Success & Impact

Saint Joseph's Rises to the Occasion – on Hawk Hill and at Home

by Marie Williams

rainbow over the wolfington welcome center

A rainbow spotted on the Saint Joseph's campus in March. Photo by Jessica Moran-Buckridge, Ed.D.

In mid-March, Saint Joseph’s University’s faculty and students quickly and ably transitioned to virtual instruction; many employees began teleworking; and essential functions such as the Office of Information Technology became even more essential.

Approximately 7,200 Saint Joseph’s Zoom meetings were held in March alone (a 400% increase over January), more than 1,000 daily active users are now logging on to the platform, and IT has loaned out dozens of laptops. Student Life, Public Safety, Facilities and other departments have ensured that students needing to stay on campus have been accommodated and cared for, and nearly every service ordinarily offered in person – from tutoring and writing support to counseling and Sunday Mass – has been made available virtually. And the University’s faculty experts have been a source of vital information for our internal community and the public who are dealing with an unprecedented pandemic.

“I am hearing from multiple sources about how well this [transition] has gone … and that we were better prepared than many others to make this pivot,” Mark C. Reed, Ed.D., president, noted in a recent communication to faculty and staff. “This only happens through a team effort, effective planning, creativity, shared commitment, and prior adoption and utilization of the right technologies and forward-thinking pedagogies. It is not in our community ethos to boast about ourselves, and we sometimes underappreciate our successes. We do not claim perfection, but please take pride in what you have done and accomplished. I know I do.”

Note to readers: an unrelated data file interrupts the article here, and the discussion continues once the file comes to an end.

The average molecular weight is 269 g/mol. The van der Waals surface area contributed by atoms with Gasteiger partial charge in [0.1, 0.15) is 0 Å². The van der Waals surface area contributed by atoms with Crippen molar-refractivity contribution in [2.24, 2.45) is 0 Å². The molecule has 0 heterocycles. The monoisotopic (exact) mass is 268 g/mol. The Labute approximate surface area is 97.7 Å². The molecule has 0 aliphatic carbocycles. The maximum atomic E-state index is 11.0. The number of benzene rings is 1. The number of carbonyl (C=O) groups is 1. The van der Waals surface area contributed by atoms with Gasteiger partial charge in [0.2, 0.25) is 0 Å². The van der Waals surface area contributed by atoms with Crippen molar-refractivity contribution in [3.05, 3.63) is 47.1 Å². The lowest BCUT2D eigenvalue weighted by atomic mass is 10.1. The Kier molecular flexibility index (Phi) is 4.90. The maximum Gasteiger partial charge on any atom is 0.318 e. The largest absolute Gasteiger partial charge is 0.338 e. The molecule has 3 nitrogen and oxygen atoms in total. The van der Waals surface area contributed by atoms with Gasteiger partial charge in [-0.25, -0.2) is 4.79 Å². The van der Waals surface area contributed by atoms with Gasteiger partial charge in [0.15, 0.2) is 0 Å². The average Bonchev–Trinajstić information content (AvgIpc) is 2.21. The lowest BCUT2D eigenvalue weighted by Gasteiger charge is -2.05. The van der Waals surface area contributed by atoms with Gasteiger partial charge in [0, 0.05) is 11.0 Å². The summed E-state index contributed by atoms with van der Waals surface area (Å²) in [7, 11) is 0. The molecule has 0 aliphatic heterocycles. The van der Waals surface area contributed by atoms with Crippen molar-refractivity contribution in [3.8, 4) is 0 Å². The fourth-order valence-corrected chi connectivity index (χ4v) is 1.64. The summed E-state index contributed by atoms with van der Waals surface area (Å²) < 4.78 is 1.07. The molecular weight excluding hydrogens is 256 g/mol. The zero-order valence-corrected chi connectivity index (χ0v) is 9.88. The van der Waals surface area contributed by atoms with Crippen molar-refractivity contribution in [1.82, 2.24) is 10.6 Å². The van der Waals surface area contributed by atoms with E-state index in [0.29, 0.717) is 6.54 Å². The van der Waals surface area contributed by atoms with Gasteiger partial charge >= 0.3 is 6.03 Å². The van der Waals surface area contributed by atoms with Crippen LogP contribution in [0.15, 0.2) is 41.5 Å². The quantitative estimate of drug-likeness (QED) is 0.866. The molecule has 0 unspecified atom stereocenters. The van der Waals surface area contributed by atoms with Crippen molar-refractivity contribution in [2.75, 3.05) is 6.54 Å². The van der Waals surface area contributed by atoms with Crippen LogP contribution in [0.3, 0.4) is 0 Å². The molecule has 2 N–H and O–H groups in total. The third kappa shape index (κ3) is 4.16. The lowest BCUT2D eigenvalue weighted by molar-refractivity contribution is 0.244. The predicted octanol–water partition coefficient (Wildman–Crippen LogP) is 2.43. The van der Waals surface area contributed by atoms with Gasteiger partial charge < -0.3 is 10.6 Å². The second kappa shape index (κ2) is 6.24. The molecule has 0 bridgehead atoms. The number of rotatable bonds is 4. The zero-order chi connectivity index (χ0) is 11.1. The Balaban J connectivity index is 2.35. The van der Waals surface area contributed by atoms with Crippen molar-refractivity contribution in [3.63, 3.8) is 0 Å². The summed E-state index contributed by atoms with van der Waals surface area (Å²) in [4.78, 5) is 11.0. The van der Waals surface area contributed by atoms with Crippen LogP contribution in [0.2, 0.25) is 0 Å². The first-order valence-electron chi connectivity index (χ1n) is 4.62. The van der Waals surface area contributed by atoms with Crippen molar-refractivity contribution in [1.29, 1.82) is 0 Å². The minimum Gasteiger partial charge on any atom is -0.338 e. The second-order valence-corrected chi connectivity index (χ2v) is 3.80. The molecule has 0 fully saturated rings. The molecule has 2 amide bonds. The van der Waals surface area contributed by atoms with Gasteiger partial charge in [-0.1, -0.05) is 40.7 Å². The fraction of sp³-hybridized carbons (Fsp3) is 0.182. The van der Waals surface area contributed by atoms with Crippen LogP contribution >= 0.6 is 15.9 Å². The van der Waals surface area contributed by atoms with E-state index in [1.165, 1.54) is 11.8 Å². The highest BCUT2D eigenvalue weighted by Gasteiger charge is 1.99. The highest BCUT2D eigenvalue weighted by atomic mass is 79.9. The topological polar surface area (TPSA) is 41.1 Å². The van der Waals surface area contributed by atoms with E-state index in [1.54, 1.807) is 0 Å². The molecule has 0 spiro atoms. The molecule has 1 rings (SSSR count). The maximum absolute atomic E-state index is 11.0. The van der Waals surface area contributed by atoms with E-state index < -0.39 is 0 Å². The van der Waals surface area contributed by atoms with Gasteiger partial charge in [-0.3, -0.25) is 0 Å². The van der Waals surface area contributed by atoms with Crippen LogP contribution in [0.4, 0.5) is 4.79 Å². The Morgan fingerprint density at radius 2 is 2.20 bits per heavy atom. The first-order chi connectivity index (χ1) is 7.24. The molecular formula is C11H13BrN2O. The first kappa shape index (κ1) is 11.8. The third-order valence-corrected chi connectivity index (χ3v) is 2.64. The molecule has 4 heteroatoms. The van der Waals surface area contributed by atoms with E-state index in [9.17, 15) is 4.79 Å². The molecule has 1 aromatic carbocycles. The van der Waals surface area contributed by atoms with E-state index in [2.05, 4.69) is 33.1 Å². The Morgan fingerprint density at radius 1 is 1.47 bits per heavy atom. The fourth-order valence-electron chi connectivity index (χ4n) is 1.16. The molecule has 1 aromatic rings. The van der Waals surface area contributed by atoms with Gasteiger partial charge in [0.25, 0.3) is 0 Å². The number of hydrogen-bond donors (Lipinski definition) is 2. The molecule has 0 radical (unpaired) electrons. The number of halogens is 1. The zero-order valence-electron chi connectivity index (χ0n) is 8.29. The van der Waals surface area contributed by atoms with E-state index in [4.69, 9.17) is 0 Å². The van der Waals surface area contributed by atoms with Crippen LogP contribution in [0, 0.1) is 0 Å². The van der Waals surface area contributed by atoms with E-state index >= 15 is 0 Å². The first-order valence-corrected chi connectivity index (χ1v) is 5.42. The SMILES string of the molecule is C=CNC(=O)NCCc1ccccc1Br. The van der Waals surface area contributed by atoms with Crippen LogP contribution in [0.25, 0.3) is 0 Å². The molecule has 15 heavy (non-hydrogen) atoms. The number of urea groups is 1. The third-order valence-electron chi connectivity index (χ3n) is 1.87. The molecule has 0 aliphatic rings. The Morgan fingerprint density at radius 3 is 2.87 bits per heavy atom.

To acknowledge the innovation, humanity and togetherness of the St. Joe’s community, the University launched the #HawksAtHome social media campaign on March 20. Participants have submitted photos, tips, creative ideas (and pet pix!) on how they’ve adapted to learning, teaching and working while practicing physical distancing. Diane Holliday, senior associate director of social media, has selected her Top Five most memorable posts from the campaign, which concluded April 19.

1. "From birds to cats, rabbits and turtles, we saw a number of pet cameos throughout the #HawksAtHome campaign. Meet Ethan the Springer Spaniel, a frequent guest in his human’s Zoom classes."

2. "We’re not just teleworking; we’re raising families, co-working with spouses, keeping our bodies and minds active — all while trying to keep our cool and stay inside. Here’s Angie Nagle, assistant director of campus recreation, filming a workout video with her son, Finn. Being able to see our students, faculty and staff in their home environments provides an intimate glimpse into our Hawks’ lives that we’re not often privy to."

3. "With so much anxiety and worry surrounding COVID-19, it was refreshing to see our community inject humor into their posts — like this photo from the men’s lacrosse team, reminding us all to stay a pole’s length away from one another."

4. "The creativity and innovation it took for our faculty to move their classes online — and quickly — was impressive. I enjoyed this photo from the art department, in which students came up with ideas for pottery forms through paper cutting."

5. "While I’ve only been at Saint Joseph’s for a month, I’m quickly learning that the Hawk community is a strong one that creates lasting connections. This screenshot of a group of alumni catching up on a Zoom chat says it all."

 
 
 
 
 
 
 
 
 
 
 
 
 

The family that stays together..... SJU gang drinks

A post shared by Jason V. Madden (JMadd) ✪ (@jasonvmadden) on

In the early days of the stay-at-home orders, Cheryl A. McConnell, Ph.D., provost and vice president for academic affairs, provided faculty with regular briefings to share information – and connect. Reflecting on the personal and professional adjustment of the virtual transition and how “seeing” and engaging with colleagues has been particularly meaningful, she wrote: “I’ve been thinking about how difficult it is to interact with technology more than with people. The snippets of time I see and speak with colleagues on Zoom are pure gold and make me happy. Another positive is that I have been able to see full sides of some colleagues, including glimpses of children and pets, that add such a touch of humanity and connection. Let’s not be afraid to share our own humanity with our students. We are in this together, and they need us now more than ever."